As long as the values of CI and PI are not equal, write engine 58 reads descriptor 78 from the head of the circular buffer in pool 71, at the location indicated by the CI, at a descriptor reading step 96. It increments the CI to point to the next descriptor in the pool, at an index incrementation step 98. The write engine then uses the scatter list provided by the descriptor it has read in processing the send packet data, at a packet processing step 100. To perform this processing, the write engine reads the first scatter entry from the scatter list in descriptor 78, which points to the first buffer to receive the data in memory 38. The write engine pushes the data from the packet to this first buffer, until the buffer is filled. It then reads the next scatter entry, and continues pushing the data to the location that this scatter entry indicates. For multi-packet send messages, as long as HCA 22 continues to receive additional packets in the same message, the write engine proceeds through the scatter list entries of the descriptor it has read from the pool, until the message is completed.
Upon completion of an incoming send message, write engine 58 instructs completion reporter 60 to generate a completion queue element (CQE), at a CQE generation step 102. The completion reporter places the CQE in a completion queue in memory 38, to be read by client software on host 24. optionally, an event or interrupt may also be generated to notify the host that there are new data in memory 38 waiting to be read. Preferably, the CQE indicates the QP on which the incoming send message was received and includes a pointer to the descriptor 78 in pool 71 that was used in processing the message that has now been completed. Host 24 reads the scatter list from the descriptor in order to determine the location of the data to be read in memory 38. Once the host has read the data, the descriptor is no longer needed and can be overwritten by a new descriptor.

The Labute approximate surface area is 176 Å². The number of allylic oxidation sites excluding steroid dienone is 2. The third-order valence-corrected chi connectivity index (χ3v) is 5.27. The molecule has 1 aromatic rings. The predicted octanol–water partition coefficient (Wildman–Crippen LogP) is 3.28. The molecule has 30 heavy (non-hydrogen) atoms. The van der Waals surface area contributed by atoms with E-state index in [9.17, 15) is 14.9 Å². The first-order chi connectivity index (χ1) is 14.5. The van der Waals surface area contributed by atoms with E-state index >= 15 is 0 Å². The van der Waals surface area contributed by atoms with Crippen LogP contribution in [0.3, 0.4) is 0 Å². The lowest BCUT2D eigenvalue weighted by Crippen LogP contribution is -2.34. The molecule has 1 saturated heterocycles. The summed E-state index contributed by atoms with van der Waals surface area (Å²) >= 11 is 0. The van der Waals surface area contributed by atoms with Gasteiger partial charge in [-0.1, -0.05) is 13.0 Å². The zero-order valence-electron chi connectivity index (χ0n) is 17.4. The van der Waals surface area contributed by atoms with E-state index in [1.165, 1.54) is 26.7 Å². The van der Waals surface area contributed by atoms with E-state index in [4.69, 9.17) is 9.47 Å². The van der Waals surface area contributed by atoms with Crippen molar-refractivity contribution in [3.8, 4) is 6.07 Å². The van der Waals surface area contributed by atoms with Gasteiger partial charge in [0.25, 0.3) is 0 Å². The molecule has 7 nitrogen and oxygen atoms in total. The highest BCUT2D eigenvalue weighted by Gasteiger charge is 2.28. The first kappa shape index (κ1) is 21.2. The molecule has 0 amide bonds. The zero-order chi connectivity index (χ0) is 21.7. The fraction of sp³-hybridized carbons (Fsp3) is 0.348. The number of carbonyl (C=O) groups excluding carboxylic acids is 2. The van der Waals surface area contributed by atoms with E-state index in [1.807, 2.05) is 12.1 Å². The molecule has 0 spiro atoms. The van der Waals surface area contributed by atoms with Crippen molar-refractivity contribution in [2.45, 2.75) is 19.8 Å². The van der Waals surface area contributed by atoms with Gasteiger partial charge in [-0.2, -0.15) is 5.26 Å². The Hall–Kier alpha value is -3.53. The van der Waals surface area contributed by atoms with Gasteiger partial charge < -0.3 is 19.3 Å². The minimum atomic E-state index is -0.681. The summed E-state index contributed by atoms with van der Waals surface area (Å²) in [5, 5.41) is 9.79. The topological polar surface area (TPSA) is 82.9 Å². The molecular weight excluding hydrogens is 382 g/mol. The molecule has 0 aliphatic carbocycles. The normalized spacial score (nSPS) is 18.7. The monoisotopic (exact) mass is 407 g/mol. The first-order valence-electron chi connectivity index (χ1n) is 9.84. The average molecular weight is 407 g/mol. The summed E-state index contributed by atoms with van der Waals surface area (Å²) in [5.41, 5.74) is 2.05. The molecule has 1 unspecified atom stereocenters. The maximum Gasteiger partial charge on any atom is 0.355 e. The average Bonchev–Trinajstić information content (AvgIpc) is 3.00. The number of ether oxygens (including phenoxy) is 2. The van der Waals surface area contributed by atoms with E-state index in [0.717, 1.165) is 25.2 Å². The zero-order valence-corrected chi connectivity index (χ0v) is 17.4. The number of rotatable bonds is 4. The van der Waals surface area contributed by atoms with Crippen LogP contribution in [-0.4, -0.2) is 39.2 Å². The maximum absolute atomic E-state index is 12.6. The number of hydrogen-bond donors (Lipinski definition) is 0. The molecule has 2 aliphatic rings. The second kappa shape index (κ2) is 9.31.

As noted above, for send messages using reliable connection services, the IB specification provides a flow control mechanism based on end-to-end credits. Typically, each credit represents one WQE posted to the receive queue of the responding QP. A QP that draws its WQEs from a shared descriptor pool, however, has no WQEs posted to its receive queue. Instead, these QPs may send credits to the corresponding requester based on the number of descriptors 78 posted to pool 71 (preferably a smaller number of credits on each QP than there are actual descriptors in the pool). As long as an appropriate statistical relationship is maintained between the number of credits and the number of descriptors in the pool, there will usually be a descriptor available to handle each send message that arrives. Alternatively, even if the QPs belonging to pool 71 do not send credits to their corresponding requesters, or if a requester exhausts its credits, the requester may still transmit send packets in limited mode, as described in section 220.127.116.11.5 of the IB specification.
Although preferred embodiments are described herein with specific reference to IB terminology and conventions, the principles of the present invention may similarly be applied to handling of data “push” operations and message transfers using channel semantics in networks of other types. For example, the methods described hereinabove can be used in protocol bridge applications, in which multiple connections on a first network are served by a single sink to a second network. In this manner multiple hosts on the first network (for instance, on an IB fabric) can be connected to a converter that channels their traffic to the second network (such as an Ethernet network). by means of this mechanism, the amount of memory required by the protocol bridge is substantially reduced.
It will thus be appreciated that the preferred embodiments described above are cited by way of example, and that the present invention is not limited to what has been particularly shown and described hereinabove. Rather, the scope of the present invention includes both combinations and subcombinations of the various features described hereinabove, as well as variations and modifications thereof which would occur to persons skilled in the art upon reading the foregoing description and which are not disclosed in the prior art.
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|International Classification||H04L12/56, H04L12/28|
|Cooperative Classification||H04L49/9031, H04L49/901, H04L49/9047, H04L49/90|
|European Classification||H04L49/90M, H04L49/90, H04L49/90H, H04L49/90C|
|Jul 23, 2002||AS||Assignment|
Owner name: MELLANOX TECHNOLOGIES LTD., ISRAEL
Free format text: ASSIGNMENT OF ASSIGNORS INTEREST;ASSIGNORS:KAGAN, MICHAEL;LEVENVIRTH, DAFNA;LEYBOVITCH, YOSSI;REEL/FRAME:013129/0277;SIGNING DATES FROM 20020424 TO 20020429
|Feb 10, 2011||FPAY||Fee payment|
Year of fee payment: 4
|Jan 19, 2015||FPAY||Fee payment|
Year of fee payment: 8
|Feb 24, 2016||AS||Assignment|
Owner name: JPMORGAN CHASE BANK, N.A., AS ADMINISTRATIVE AGENT
Free format text: PATENT SECURITY AGREEMENT;ASSIGNOR:MELLANOX TECHNOLOGIES, LTD.;REEL/FRAME:037900/0720
Effective date: 20160222